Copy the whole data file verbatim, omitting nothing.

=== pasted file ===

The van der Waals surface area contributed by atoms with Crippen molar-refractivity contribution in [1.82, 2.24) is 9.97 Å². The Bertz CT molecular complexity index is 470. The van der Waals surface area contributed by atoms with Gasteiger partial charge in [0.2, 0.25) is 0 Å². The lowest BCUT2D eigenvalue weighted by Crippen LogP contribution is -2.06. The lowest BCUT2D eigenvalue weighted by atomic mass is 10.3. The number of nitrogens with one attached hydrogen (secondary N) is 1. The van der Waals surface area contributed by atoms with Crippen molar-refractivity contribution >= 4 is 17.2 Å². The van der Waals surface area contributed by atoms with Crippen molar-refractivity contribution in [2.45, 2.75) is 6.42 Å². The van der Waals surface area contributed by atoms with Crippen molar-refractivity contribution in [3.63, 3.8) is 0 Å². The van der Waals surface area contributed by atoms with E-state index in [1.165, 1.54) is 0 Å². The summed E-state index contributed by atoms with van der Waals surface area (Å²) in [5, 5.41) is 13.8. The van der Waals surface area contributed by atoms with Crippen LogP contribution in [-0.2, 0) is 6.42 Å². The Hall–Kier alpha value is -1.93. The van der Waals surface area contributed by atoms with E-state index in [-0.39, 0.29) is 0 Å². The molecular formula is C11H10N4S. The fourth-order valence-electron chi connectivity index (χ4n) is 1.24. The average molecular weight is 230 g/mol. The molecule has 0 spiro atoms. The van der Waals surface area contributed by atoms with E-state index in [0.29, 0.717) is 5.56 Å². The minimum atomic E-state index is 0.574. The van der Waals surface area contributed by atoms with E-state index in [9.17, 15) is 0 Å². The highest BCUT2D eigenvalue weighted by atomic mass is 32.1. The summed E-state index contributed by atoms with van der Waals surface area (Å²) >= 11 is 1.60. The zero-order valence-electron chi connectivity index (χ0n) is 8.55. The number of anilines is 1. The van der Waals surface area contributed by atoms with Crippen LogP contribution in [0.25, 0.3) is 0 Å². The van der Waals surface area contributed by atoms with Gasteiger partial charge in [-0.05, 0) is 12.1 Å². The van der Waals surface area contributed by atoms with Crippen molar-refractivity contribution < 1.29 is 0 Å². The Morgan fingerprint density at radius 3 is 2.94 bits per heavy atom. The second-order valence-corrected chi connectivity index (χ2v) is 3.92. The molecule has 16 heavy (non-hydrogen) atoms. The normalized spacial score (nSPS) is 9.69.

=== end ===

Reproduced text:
The van der Waals surface area contributed by atoms with Crippen molar-refractivity contribution in [1.82, 2.24) is 9.97 Å². The Bertz CT molecular complexity index is 470. The van der Waals surface area contributed by atoms with Gasteiger partial charge in [0.2, 0.25) is 0 Å². The lowest BCUT2D eigenvalue weighted by Crippen LogP contribution is -2.06. The lowest BCUT2D eigenvalue weighted by atomic mass is 10.3. The number of nitrogens with one attached hydrogen (secondary N) is 1. The van der Waals surface area contributed by atoms with Crippen molar-refractivity contribution >= 4 is 17.2 Å². The van der Waals surface area contributed by atoms with Crippen molar-refractivity contribution in [2.45, 2.75) is 6.42 Å². The van der Waals surface area contributed by atoms with Crippen molar-refractivity contribution in [3.63, 3.8) is 0 Å². The van der Waals surface area contributed by atoms with E-state index in [1.165, 1.54) is 0 Å². The summed E-state index contributed by atoms with van der Waals surface area (Å²) in [5, 5.41) is 13.8. The van der Waals surface area contributed by atoms with Crippen LogP contribution in [-0.2, 0) is 6.42 Å². The Hall–Kier alpha value is -1.93. The van der Waals surface area contributed by atoms with E-state index in [-0.39, 0.29) is 0 Å². The molecular formula is C11H10N4S. The fourth-order valence-electron chi connectivity index (χ4n) is 1.24. The average molecular weight is 230 g/mol. The molecule has 0 spiro atoms. The van der Waals surface area contributed by atoms with E-state index in [0.29, 0.717) is 5.56 Å². The minimum atomic E-state index is 0.574. The van der Waals surface area contributed by atoms with E-state index in [9.17, 15) is 0 Å². The highest BCUT2D eigenvalue weighted by atomic mass is 32.1. The summed E-state index contributed by atoms with van der Waals surface area (Å²) >= 11 is 1.60. The zero-order valence-electron chi connectivity index (χ0n) is 8.55. The number of anilines is 1. The van der Waals surface area contributed by atoms with Crippen LogP contribution in [0.25, 0.3) is 0 Å². The van der Waals surface area contributed by atoms with Gasteiger partial charge in [-0.05, 0) is 12.1 Å². The van der Waals surface area contributed by atoms with Crippen molar-refractivity contribution < 1.29 is 0 Å². The Morgan fingerprint density at radius 3 is 2.94 bits per heavy atom. The second-order valence-corrected chi connectivity index (χ2v) is 3.92. The molecule has 16 heavy (non-hydrogen) atoms. The normalized spacial score (nSPS) is 9.69.